While it’s no surprise that Romney’s support has taken a hit in the wake of last week’s 47 per cent controversy, recent polls suggest that the Republican nominee is losing the support of American seniors—a vital base that Romney will need to win swing states like Florida in November, Reuters reports.
New polling by Reuters/Ipsos indicates that Romney’s support among Americans age 60 and older shrink from a 20-point to a 4-point lead over President Obama.
Although the numbers could still change before the election in November, Romney’s decision to make Medicare a central issue in his campaign seems to be working out differently than the Republicans had planned. Romney’s running mate, Paul Ryan, put forward a budget in the House of Representatives that would have cut a number of government entitlements for seniors and turned Medicare, a health-care system for retired and disabled Americans, from one of universal coverage to a single stipend. The suggestion is not sitting well with older Americans, and Ryan was booed at a recent AARP gathering when he said he would end Obamacare. AARP is a grassroots lobby group representing Americans over the age of 50 and has over 37 million members.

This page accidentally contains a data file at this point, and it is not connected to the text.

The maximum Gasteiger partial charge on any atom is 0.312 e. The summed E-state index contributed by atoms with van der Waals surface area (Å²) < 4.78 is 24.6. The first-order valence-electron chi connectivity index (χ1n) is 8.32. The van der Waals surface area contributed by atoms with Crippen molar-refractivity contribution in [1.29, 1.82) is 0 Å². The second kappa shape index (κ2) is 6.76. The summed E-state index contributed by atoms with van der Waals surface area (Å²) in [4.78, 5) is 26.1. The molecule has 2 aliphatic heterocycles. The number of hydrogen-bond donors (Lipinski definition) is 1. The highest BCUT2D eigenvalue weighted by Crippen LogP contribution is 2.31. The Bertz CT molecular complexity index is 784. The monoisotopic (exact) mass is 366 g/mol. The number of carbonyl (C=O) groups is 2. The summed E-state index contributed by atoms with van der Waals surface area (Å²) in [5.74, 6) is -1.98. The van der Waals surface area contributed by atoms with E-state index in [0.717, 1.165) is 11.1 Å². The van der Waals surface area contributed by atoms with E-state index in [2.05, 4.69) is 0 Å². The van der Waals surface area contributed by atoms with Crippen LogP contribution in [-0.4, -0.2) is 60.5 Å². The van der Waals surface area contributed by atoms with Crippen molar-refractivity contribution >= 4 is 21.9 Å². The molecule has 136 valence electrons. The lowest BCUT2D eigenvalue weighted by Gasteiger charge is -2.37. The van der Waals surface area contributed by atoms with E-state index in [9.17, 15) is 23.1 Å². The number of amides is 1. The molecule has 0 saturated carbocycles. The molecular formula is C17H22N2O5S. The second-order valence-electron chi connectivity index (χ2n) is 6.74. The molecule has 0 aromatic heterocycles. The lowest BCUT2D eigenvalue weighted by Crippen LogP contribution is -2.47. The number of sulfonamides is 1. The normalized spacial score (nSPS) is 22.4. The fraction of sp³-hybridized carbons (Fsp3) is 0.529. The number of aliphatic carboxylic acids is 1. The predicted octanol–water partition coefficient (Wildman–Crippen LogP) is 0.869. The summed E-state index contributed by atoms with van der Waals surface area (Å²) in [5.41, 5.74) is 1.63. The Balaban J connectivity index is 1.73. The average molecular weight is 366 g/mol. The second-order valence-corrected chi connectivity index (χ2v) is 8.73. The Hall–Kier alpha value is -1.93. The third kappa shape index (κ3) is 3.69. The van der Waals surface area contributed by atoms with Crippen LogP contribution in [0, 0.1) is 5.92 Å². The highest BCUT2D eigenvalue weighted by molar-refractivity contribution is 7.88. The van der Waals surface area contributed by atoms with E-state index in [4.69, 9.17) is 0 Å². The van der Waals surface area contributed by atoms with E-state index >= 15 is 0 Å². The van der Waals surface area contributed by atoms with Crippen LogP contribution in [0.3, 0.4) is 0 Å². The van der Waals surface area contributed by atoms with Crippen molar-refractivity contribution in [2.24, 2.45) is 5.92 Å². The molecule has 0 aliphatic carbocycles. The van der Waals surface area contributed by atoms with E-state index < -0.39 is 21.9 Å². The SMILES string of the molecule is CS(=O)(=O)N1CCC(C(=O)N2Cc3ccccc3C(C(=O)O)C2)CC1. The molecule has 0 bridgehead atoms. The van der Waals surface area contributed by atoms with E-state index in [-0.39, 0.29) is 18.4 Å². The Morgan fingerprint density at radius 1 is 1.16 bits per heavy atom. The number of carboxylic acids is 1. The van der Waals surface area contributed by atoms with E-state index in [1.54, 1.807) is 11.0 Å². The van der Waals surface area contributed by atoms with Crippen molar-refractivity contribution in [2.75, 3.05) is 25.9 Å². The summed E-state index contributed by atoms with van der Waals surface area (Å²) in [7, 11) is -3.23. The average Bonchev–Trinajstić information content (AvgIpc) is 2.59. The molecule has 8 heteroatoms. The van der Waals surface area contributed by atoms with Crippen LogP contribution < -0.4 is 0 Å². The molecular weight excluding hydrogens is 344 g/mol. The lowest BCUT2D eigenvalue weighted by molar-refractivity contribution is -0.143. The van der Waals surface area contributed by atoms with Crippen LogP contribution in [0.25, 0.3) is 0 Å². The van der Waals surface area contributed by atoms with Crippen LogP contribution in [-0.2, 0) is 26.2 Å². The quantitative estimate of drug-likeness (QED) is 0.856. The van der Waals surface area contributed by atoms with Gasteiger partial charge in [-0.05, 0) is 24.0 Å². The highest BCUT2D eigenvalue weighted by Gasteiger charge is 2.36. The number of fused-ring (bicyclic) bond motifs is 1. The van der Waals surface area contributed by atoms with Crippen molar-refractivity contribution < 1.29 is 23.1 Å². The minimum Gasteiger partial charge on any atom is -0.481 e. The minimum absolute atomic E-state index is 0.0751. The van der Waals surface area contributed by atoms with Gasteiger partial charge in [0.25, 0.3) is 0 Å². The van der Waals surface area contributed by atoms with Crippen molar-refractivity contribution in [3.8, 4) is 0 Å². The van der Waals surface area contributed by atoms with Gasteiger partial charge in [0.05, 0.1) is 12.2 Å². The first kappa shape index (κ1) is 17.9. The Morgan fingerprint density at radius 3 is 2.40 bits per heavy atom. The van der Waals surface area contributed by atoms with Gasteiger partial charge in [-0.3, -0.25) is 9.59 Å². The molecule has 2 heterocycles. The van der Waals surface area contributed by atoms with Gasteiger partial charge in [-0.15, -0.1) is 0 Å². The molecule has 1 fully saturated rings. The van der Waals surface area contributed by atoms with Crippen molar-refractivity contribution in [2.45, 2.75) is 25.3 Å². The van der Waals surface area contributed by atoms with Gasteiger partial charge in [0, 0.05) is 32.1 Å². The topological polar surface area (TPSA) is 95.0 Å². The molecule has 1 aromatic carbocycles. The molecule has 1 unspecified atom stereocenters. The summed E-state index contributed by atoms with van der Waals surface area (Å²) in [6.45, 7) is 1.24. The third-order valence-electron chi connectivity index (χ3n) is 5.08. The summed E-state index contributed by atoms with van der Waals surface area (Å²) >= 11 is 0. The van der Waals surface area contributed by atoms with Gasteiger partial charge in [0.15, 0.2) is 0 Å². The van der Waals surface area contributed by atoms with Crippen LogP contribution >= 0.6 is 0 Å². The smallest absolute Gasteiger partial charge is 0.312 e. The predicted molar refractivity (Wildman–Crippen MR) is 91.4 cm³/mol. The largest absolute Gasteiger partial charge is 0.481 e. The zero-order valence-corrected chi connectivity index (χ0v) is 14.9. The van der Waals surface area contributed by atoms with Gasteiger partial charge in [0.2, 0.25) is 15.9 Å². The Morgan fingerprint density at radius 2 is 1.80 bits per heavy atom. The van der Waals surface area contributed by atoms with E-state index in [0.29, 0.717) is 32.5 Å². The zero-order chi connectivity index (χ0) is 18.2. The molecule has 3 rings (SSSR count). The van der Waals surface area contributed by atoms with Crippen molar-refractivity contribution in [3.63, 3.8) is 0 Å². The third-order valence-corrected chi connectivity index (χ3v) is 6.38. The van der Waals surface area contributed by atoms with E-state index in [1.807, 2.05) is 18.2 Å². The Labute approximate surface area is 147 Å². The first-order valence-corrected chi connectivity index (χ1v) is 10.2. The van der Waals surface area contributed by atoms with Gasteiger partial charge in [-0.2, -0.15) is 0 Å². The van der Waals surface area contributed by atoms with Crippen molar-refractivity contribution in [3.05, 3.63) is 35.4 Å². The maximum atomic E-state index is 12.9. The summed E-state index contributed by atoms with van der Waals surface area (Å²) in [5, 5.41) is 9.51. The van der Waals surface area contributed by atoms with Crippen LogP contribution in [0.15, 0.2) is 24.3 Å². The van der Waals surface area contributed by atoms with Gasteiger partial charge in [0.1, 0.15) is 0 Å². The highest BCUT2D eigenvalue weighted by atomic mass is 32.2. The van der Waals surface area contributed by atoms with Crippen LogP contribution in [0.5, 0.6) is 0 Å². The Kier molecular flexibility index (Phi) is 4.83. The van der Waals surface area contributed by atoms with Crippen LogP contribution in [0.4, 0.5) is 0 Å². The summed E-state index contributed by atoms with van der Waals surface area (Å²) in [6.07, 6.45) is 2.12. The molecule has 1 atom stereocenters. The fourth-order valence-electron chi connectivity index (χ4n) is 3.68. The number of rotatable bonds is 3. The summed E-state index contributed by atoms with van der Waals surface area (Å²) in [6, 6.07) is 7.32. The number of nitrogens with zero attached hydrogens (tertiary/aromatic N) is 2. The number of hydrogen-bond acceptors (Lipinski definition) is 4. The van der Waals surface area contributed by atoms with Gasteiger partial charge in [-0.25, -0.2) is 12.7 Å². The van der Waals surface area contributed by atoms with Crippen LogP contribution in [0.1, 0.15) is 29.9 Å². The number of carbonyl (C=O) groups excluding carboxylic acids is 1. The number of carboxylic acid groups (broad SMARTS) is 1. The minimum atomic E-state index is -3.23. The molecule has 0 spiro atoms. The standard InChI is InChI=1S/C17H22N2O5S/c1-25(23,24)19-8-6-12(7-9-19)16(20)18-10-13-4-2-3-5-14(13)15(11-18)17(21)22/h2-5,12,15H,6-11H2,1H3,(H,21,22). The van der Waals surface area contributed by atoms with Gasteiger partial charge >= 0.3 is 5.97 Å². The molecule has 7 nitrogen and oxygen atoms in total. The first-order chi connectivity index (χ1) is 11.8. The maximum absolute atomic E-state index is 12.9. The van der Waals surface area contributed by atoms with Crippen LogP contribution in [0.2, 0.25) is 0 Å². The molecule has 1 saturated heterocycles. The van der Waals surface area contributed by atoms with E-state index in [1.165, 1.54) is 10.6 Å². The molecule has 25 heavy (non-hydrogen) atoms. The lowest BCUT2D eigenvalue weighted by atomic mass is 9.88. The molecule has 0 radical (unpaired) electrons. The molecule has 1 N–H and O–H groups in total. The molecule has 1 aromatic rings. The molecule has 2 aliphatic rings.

Analysts say that Romney must have the majority of older voters, who vote in high numbers and historically have been reliably Republican, if he wants to win on November 6.